|Died||20 March 1856|
|Place of birth||Harrisburg, Pennsylvania|
|Place of death||Philadelphia|
|Allegiance||United States of America|
|Service/branch||United States Navy|
|Years of service||1809–1847|
War of 1812|
• Siege of Veracruz
Commodore David Conner (1792 – 20 March 1856) was an officer of the United States Navy, whose service included the War of 1812 and the Mexican-American War. During the 1840s, he served on the Board of Navy Commissioners and as the first Chief of the Bureau of Construction, Equipment, and Repair.
Conner was born in Harrisburg, Pennsylvania. After youthful employment in Philadelphia, he became a U.S. Navy Midshipman on 16 January 1809 and during the next few years served in the frigate President.
During the War of 1812 Conner served in Hornet during her chase of HMS Belvedere and her actions with HMS Peacock in February 1813 and the March 1815 capture of HMS Penguin, during the latter of which he was wounded. For a time early in the conflict, he was a prisoner of war. He received promotion to Lieutenant in July 1813.
In the decade following the war, Lieutenant Conner served in the Pacific, had shore duty at Philadelphia and commanded the schooner Dolphin. Attaining the rank of Commander in March 1825, he was Commanding Officer of the sloops of war Erie and John Adams before receiving promotion to Captain in 1835. He served as a Navy Commissioner in 1841 and 1842, and upon the establishment of the bureau system in the Navy became the first Chief of the Bureau of Construction, Equipment, and Repair. Conner was given the title Commodore, but his official naval rank remained unchanged. The title "commodore" added nothing to his pay or to his permanent rank of captain. Not until 1862, six years after Conner's death in 1856, did the title commodore come to signify a higher grade or an increased salary.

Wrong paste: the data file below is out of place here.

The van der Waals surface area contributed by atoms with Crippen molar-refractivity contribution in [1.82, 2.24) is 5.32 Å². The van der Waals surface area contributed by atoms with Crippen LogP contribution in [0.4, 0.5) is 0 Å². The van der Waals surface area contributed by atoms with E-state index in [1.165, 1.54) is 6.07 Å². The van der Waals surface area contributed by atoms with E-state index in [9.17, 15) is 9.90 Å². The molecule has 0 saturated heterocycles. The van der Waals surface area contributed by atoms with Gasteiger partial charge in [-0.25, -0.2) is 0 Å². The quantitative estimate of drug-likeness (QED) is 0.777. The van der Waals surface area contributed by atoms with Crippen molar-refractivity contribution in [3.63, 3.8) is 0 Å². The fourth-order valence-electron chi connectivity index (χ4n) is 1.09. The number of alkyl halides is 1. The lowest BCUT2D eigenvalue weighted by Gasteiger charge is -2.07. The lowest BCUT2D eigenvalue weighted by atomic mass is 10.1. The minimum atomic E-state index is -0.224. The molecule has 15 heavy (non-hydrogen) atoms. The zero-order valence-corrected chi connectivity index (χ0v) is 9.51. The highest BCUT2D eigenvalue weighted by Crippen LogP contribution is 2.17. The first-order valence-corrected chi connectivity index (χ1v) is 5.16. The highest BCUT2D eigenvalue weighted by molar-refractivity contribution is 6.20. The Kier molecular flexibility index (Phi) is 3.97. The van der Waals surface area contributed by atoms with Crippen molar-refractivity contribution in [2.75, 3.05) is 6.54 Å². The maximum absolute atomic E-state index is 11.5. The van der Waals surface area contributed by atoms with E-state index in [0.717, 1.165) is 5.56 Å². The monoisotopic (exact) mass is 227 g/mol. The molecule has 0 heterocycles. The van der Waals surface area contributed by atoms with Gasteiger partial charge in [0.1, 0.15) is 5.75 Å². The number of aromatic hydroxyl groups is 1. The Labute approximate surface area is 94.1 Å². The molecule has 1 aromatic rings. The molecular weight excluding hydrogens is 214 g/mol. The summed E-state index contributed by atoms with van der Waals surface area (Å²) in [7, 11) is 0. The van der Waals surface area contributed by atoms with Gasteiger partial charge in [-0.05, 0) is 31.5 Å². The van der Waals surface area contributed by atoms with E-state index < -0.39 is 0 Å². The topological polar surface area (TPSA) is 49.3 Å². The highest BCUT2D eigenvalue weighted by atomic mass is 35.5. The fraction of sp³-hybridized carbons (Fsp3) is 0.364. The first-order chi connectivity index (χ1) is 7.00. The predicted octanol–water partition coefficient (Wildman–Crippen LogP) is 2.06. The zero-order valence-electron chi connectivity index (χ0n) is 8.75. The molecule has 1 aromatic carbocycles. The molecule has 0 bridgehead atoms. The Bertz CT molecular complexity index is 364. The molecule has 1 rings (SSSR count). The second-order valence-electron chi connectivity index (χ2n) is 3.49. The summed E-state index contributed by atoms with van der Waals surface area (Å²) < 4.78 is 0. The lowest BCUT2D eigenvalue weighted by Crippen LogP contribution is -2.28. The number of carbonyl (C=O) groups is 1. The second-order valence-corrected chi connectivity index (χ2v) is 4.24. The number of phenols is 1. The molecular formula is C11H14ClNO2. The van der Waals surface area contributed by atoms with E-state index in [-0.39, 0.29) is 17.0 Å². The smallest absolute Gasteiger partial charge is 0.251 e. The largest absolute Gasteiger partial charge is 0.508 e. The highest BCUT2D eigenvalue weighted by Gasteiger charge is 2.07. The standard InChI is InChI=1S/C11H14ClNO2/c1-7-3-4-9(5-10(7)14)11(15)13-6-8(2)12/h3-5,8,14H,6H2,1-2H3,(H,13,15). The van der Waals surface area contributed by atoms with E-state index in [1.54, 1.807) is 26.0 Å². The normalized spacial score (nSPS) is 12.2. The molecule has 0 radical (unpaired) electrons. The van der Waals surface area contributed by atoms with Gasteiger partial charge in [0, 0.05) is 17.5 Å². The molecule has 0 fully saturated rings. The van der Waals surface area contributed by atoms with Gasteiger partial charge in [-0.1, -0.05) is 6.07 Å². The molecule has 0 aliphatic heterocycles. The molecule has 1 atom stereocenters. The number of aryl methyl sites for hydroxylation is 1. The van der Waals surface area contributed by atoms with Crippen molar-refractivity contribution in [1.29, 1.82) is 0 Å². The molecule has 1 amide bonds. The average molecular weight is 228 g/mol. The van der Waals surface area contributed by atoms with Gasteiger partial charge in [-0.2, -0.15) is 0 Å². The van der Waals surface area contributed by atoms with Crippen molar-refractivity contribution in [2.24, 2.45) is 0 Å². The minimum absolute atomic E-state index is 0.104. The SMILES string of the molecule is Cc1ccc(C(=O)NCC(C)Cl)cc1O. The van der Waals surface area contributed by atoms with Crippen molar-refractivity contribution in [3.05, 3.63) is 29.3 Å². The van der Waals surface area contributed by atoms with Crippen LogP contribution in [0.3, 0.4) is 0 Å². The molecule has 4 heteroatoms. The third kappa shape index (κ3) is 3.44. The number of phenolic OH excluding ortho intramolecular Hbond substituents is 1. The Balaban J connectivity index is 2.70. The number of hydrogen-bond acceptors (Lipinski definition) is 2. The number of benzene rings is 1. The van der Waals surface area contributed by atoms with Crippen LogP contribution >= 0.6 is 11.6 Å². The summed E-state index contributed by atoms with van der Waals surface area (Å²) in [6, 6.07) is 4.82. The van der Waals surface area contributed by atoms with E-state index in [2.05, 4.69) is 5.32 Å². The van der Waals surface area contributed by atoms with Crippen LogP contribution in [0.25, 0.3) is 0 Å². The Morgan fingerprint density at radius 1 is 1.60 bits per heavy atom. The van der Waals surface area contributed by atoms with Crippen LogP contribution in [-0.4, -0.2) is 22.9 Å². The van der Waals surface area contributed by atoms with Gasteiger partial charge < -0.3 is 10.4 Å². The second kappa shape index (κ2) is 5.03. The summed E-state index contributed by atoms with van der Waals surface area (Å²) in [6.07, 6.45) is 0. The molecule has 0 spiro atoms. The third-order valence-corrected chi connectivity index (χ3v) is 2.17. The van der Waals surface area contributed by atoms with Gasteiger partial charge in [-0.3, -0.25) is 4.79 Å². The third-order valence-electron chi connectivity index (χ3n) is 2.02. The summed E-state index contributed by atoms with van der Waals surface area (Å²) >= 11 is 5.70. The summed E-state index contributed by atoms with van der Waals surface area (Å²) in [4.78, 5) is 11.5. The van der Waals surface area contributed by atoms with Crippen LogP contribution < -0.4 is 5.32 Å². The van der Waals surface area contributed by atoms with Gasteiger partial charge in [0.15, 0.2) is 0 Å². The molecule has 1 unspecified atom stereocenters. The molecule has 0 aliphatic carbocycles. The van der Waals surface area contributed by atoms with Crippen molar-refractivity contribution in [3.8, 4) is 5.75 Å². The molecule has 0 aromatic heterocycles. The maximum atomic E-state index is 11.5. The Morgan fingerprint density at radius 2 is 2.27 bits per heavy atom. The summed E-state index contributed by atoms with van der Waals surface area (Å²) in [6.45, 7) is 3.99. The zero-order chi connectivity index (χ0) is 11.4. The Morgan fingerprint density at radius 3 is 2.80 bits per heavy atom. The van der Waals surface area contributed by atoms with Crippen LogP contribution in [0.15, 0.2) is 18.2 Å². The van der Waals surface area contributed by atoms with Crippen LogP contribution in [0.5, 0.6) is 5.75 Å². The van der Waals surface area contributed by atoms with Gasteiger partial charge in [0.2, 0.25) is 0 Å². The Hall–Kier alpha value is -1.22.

During the Mexican-American War, Commodore Conner commanded the Home Squadron which operated in the Gulf of Mexico in 1846 and 1847 and executed a brilliant amphibious assault against the city of Veracruz. Commodore Matthew C. Perry, USN was his vice commander during the war.
Leaving seagoing service soon afterwards, Conner subsequently commanded the Philadelphia Navy Yard. Ill health, however, kept him from seeing much other active employment. Commodore Conner died at Philadelphia on 20 March 1856 at age 64.
- Griffis, William Elliot. (1887). Matthew Calbraith Perry: A Typical American Naval Officer, pp. 154-155.
This article incorporates public domain material from websites or documents of the Naval History & Heritage Command. This article incorporates text from the public domain Dictionary of American Naval Fighting Ships.
- Griffis, William Elliot. (1887). Matthew Calbraith Perry: A Typical American Naval Officer. Boston: Cupples and Hurd.
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